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RELIEF FROM SANCTIONS: JUSTIFY DELAYS OR LOSE THE OPPORTUNITY TO DEFEND THE CLAIM By Joseph Chiffers

Posted by Lynne on June 8th 2017
(Blog, Business, Commercial Litigation, Commercial Property, commercial property and real estate, commercial property and real estate services, Contract Law, Debt Recovery, dispute resolution, Employment, Insolvency, IP, Sports and Media, Litigation, Media Coverage, medical negligence, Professional Negligence)

In Redbourne Group Ltd v Fairgate Development Ltd (see here for judgment), the High Court adopted a strict approach against a Defendant who failed to file the defence in time and subsequently applied to set aside the default judgment and for relief from sanctions.

Soon after the Jackson Reforms were implemented and particularly after the infamous Mitchel case[1], the Law Society and others became concerned that the Courts were adopting an unduly harsh approach in applications for relief from sanctions, following breaches of the Civil Procedure Rules and Court orders.  Such an approach it was feared, would deprive litigants of proper adjudication and would encourage a belligerent approach from the other party.  The Bar Council for example stated that:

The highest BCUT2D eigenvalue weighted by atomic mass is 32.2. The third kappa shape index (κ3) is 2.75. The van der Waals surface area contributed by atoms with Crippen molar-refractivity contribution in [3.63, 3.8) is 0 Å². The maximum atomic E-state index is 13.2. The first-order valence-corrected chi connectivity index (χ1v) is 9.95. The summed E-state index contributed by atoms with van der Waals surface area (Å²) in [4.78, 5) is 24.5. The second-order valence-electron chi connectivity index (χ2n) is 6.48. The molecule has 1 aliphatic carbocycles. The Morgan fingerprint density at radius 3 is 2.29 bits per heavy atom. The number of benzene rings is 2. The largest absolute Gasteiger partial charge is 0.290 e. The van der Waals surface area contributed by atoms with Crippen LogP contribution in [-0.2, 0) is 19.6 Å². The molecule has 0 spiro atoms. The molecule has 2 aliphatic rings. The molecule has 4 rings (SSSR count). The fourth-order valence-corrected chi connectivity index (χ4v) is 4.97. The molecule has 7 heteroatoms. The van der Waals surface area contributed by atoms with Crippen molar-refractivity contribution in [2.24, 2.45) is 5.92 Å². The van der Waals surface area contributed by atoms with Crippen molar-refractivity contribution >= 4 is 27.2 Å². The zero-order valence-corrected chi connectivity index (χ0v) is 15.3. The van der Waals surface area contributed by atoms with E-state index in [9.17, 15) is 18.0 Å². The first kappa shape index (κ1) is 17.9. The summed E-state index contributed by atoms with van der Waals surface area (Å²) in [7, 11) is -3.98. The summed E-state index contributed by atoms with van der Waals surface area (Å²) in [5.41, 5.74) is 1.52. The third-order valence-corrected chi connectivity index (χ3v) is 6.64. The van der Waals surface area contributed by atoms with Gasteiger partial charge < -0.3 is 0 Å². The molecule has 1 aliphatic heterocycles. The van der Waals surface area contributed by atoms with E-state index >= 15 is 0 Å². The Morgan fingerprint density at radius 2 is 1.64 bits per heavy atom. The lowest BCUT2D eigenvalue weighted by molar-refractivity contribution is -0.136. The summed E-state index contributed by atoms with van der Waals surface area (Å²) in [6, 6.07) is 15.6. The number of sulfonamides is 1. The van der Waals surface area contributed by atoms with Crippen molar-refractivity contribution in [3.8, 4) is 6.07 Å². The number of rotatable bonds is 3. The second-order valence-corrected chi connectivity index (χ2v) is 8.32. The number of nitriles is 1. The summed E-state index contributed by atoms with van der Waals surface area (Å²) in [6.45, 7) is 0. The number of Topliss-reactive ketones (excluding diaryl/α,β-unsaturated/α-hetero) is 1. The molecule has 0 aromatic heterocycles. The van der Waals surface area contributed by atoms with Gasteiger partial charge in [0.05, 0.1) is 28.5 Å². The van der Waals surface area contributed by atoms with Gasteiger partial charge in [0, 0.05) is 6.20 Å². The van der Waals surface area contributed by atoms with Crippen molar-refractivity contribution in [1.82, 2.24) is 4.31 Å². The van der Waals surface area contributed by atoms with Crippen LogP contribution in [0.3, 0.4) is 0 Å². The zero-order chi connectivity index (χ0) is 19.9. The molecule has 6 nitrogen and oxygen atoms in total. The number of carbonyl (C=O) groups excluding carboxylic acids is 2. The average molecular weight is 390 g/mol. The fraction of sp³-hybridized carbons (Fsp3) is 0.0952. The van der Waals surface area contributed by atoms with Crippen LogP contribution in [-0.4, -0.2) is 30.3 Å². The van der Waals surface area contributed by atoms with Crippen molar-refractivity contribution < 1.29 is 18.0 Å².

Mitchell has taken the civility out of civil litigation

There was some relief (no pun intended) following the Denton judgment,[2] which provided for a three-stage test; namely is the breach serious, why did it occur and finally a consideration of all of the circumstances to consider whether or not it is just to grant relief.  The third stage was viewed as a fail-safe where there had been a relatively serious error without a sound explanation.

The above judgment potentially indicates a return to the stricter Mitchel approach and this is how it has been reported, see here.  The judgment suggests at paragraph 84, that relief would not have been granted, even if the Defendant had established a real prospect of defending the claim because of the inadequate explanations provided for the failure to file a defence on time.

However, these comments are obiter dictum as the judge ruled that the Defendant had failed to establish a real prospect of defending the claim; it is one thing to decide in the abstract that serious procedural failings alone should deprive a party of proper adjudication, it is quite another to decide this when presented with a cogent and persuasive defence.

[1] See [2013] EWCA Civ 1537

[2] See [2014] EWCA Civ 906

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